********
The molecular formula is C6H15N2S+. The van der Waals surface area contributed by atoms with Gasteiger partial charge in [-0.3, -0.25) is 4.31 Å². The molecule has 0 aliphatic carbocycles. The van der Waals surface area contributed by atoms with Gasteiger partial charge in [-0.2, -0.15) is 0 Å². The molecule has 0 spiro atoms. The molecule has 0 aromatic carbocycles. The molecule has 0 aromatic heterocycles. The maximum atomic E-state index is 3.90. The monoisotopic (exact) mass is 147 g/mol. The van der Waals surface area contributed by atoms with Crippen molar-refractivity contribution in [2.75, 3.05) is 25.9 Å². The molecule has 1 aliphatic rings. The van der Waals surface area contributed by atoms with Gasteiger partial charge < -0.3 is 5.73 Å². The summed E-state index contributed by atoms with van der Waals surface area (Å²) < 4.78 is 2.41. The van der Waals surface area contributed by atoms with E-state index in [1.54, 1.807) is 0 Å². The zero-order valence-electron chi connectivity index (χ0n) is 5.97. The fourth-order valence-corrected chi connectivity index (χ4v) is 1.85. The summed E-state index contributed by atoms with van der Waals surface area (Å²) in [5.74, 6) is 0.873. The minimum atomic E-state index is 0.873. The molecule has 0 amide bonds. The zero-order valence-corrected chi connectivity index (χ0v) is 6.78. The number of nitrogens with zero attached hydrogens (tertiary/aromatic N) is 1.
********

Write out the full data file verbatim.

The molecular formula is C6H15N2S+. The van der Waals surface area contributed by atoms with Gasteiger partial charge in [-0.3, -0.25) is 4.31 Å². The molecule has 0 aliphatic carbocycles. The van der Waals surface area contributed by atoms with Gasteiger partial charge in [-0.2, -0.15) is 0 Å². The molecule has 0 spiro atoms. The molecule has 0 aromatic carbocycles. The molecule has 0 aromatic heterocycles. The maximum atomic E-state index is 3.90. The monoisotopic (exact) mass is 147 g/mol. The van der Waals surface area contributed by atoms with Crippen molar-refractivity contribution in [2.75, 3.05) is 25.9 Å². The molecule has 1 aliphatic rings. The van der Waals surface area contributed by atoms with Gasteiger partial charge < -0.3 is 5.73 Å². The summed E-state index contributed by atoms with van der Waals surface area (Å²) < 4.78 is 2.41. The van der Waals surface area contributed by atoms with E-state index in [1.54, 1.807) is 0 Å². The zero-order valence-electron chi connectivity index (χ0n) is 5.97. The fourth-order valence-corrected chi connectivity index (χ4v) is 1.85. The summed E-state index contributed by atoms with van der Waals surface area (Å²) in [5.74, 6) is 0.873. The minimum atomic E-state index is 0.873. The molecule has 0 amide bonds. The zero-order valence-corrected chi connectivity index (χ0v) is 6.78. The number of nitrogens with zero attached hydrogens (tertiary/aromatic N) is 1.